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Mr Justice Leggatt has righted what would appear to have been a manifest breach of the principle of open and natural justice in the rather extraordinary case of Evans v Royal Wolverhampton Hospitals NHS Foundation Trust  EWCA Civ 3185 (QB),  All ER (D) 86 (Oct).
The defendant had made a Part 36 offer which it then sought to withdraw within the relevant period, but the claimant had also sought to accept it just after the withdrawal notice (but still within the relevant period).
Note: If you wish to withdraw a Part 36 notice within the relevant period, you need to obtain the court’s permission to do so.*
One might have expected, therefore, that the defendant would openly seek such permission.But no, unbeknownst to the claimant, the defendant made a without notice application for permission to withdraw the offer.
The court made such an order on an ex parte basis and, even more surprisingly, dispensed with the requirement under CPR 23.9(2) that when serving the ex parte order on the claimant, that the defendant need not serve with it a copy of its application notice, supporting evidence and note/transcript of the hearing.
So, on receiving the court order giving the defendant permission to withdraw its Part 36 offer, the claimant was left completely in the dark as to the basis on which the permission had been given.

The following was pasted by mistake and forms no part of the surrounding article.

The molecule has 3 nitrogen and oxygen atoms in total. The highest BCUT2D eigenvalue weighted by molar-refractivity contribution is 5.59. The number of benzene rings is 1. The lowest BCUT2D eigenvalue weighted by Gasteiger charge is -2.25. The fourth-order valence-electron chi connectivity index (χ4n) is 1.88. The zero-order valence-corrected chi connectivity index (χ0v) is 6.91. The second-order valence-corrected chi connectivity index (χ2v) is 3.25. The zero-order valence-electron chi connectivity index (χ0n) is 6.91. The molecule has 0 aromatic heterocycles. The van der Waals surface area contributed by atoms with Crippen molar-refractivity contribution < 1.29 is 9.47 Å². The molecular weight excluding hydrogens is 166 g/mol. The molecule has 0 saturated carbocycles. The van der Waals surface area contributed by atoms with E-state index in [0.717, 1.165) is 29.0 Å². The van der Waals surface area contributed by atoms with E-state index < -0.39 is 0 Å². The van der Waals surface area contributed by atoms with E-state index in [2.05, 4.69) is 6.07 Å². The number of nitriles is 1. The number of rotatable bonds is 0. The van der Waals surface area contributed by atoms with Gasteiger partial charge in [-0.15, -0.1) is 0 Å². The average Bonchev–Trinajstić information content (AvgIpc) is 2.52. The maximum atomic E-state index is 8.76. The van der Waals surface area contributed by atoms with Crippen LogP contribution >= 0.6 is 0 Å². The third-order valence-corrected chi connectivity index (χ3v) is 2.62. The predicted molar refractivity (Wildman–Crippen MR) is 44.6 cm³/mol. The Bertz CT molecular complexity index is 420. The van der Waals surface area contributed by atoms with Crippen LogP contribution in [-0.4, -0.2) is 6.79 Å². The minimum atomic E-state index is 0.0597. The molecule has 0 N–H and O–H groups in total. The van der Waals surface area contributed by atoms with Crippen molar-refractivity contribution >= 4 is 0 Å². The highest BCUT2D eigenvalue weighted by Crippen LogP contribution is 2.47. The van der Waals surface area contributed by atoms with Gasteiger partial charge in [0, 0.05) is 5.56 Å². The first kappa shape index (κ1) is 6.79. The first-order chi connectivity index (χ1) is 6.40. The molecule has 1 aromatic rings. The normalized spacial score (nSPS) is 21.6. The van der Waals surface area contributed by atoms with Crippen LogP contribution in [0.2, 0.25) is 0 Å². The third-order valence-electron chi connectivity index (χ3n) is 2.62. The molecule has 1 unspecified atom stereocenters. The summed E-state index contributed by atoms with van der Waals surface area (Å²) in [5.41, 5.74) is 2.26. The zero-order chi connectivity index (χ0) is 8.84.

Leggatt J thought not. He considered:
Whilst recognising it couldn't maintain a closed material procedure argument in light of this, the defendant still didn’t back down.
Rather it requested that the court, again without disclosing any of the evidence to the claimant, adjourn the hearing of the claimant’s application to set aside the permission order, essentially for a few months until the defendant determined that it was appropriate for the claimant to have sight of the evidence supporting the defendant’s original permission application.
In so doing, the defendant argued that an adjournment was essentially a procedural matter only and did not involve the claimant’s substantive legal rights and therefore principles of natural and open justice would not be flouted by the court ordering such an adjournment on the basis of undisclosed material.
Leggatt L responded with a resounding ‘no’:
None of these safety guards had been applied in the present case. An adjournment did engage the claimant’s substantive rights and therefore he refused to consider an adjournment without disclosure of the defendant’s evidence to the claimant. The defendant declining to do so he set aside the permission order and entered judgment for the claimant in the amount of the Part 36 offer.
Leggatt J concluded his judgment with the following observations:
The rigidity of the Part 36 regime did not allow for a situation such as the defendant here contended for, namely leaving the claimant in a state of limbo for yet further time before disclosing the reasons behind its purported withdrawal and whether or not such a withdrawal invalidated the claimant's purported acceptance.
Subscribers to LexisPSL can find further guidance on:
*Withdrawing or varying a Part 36 offer
**Closed Material Procedure
***e.g. Freezing injunctions—requirements
**** Flynn v Scougall  EWCA Civ 873,  3 All ER 609 and Cumper v Pothecary  2 All ER 516
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